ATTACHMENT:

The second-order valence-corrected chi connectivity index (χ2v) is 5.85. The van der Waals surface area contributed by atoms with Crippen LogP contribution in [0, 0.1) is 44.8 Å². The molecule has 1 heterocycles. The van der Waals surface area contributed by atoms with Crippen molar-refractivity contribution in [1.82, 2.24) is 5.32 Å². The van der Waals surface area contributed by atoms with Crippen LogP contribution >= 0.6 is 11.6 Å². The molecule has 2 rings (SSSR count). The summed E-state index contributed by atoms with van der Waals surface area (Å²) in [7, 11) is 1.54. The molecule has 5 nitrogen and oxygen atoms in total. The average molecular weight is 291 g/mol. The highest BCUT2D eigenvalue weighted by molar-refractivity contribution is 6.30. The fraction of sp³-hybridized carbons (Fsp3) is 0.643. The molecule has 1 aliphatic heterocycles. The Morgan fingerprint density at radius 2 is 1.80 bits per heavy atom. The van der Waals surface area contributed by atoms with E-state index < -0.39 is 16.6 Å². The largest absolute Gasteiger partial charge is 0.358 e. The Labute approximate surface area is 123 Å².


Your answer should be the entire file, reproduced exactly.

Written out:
The second-order valence-corrected chi connectivity index (χ2v) is 5.85. The van der Waals surface area contributed by atoms with Crippen LogP contribution in [0, 0.1) is 44.8 Å². The molecule has 1 heterocycles. The van der Waals surface area contributed by atoms with Crippen molar-refractivity contribution in [1.82, 2.24) is 5.32 Å². The van der Waals surface area contributed by atoms with Crippen LogP contribution >= 0.6 is 11.6 Å². The molecule has 2 rings (SSSR count). The summed E-state index contributed by atoms with van der Waals surface area (Å²) in [7, 11) is 1.54. The molecule has 5 nitrogen and oxygen atoms in total. The average molecular weight is 291 g/mol. The highest BCUT2D eigenvalue weighted by molar-refractivity contribution is 6.30. The fraction of sp³-hybridized carbons (Fsp3) is 0.643. The molecule has 1 aliphatic heterocycles. The Morgan fingerprint density at radius 2 is 1.80 bits per heavy atom. The van der Waals surface area contributed by atoms with E-state index < -0.39 is 16.6 Å². The largest absolute Gasteiger partial charge is 0.358 e. The Labute approximate surface area is 123 Å².